Heart disease is the leading cause of death among both men and women in the United States, responsible for 1 in every 4 deaths. Risk factors for heart disease include diabetes, smoking, high cholesterol, obesity, lack of exercise, and high blood pressure. This week, the American College of Cardiology and the American Heart Association released updated clinical guidelines for diagnosis of high blood pressure (hypertension), separating treatment recommendations for individuals with heart disease, diabetes, chronic kidney disease, or those at high risk of having a heart attack or stroke. This change will result in a jump from 32% of the adult US population being diagnosed with this condition to 46%. Previously 140/90 indicated Stage 1 Hypertension, and 130/80 was categorized as pre-hypertension. Now 130/80 is considered stage I hypertension for those with cardiovascular risk factors.
The new guidelines mean that a large number of Americans now have a medically indicated need to place an emphasis on lowering their blood pressure to prevent damage to blood vessels that can lead to heart disease, stroke, and kidney disease. Lifestyle modification is the first line of treatment for early stage hypertension. Action steps and potential drop in systolic (top number) blood pressure include: 1) weight loss (5-10 point drop for every 20 pounds); 2) exercise (30 minutes most days per week can drop 4-9 points); 3) limit salt intake to 2400 milligrams daily (2-8 point drop), 4) drink less alcohol (limit one drink per day for women and two for men can drop 2-4 points); and 5) diet (the DASH diet can drop blood pressure 4-9 points). For those with cardiovascular risk factors, medication may be recommended in conjunction with lifestyle modification.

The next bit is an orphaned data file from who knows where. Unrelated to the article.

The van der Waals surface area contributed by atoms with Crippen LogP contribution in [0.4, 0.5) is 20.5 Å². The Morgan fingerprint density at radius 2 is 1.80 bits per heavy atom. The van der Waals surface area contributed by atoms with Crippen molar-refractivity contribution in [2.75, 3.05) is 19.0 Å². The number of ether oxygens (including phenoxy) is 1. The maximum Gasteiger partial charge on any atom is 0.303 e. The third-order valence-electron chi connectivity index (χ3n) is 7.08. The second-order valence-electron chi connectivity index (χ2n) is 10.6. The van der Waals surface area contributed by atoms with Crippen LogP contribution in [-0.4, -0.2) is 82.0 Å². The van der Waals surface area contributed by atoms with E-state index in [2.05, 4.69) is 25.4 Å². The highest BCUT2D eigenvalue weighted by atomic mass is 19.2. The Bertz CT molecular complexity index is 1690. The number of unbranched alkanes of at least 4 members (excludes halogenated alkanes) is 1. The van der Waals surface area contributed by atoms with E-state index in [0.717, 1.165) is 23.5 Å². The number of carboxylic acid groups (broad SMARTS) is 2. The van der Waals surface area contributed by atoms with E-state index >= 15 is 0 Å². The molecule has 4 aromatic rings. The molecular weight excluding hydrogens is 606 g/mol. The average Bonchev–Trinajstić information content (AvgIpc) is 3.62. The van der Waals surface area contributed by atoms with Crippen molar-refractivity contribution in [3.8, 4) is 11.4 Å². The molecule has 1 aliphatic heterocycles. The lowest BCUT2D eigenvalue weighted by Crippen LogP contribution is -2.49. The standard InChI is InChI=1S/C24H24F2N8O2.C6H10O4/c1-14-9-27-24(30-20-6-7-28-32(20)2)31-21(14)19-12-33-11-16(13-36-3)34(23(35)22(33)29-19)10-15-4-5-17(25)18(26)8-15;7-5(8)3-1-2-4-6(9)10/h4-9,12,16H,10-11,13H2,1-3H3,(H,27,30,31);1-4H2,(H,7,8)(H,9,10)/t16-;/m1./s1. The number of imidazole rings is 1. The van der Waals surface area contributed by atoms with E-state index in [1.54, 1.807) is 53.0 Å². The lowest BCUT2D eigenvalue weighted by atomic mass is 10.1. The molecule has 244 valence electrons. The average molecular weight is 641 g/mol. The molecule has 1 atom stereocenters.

Call to action for employers: Encourage all your employees and their family members to “know their numbers,” including blood pressure, either through employer sponsored biometrics, primary care office visits, or checking on the machine at the pharmacy. Educate your employees on the dangers of high blood pressure and on the five steps above to decrease blood pressure and risk of heart disease, stroke and kidney disease. Consider providing programs and options to help employees decrease their blood pressure and other risk factors for cardiovascular disease, diabetes and kidney disease. For those that have a blood pressure greater than 130/80 millimeters, encourage them to work with their physician to determine the most appropriate treatment, including lifestyle modification and/or medication. Now is the time for everyone to start reducing their health risks.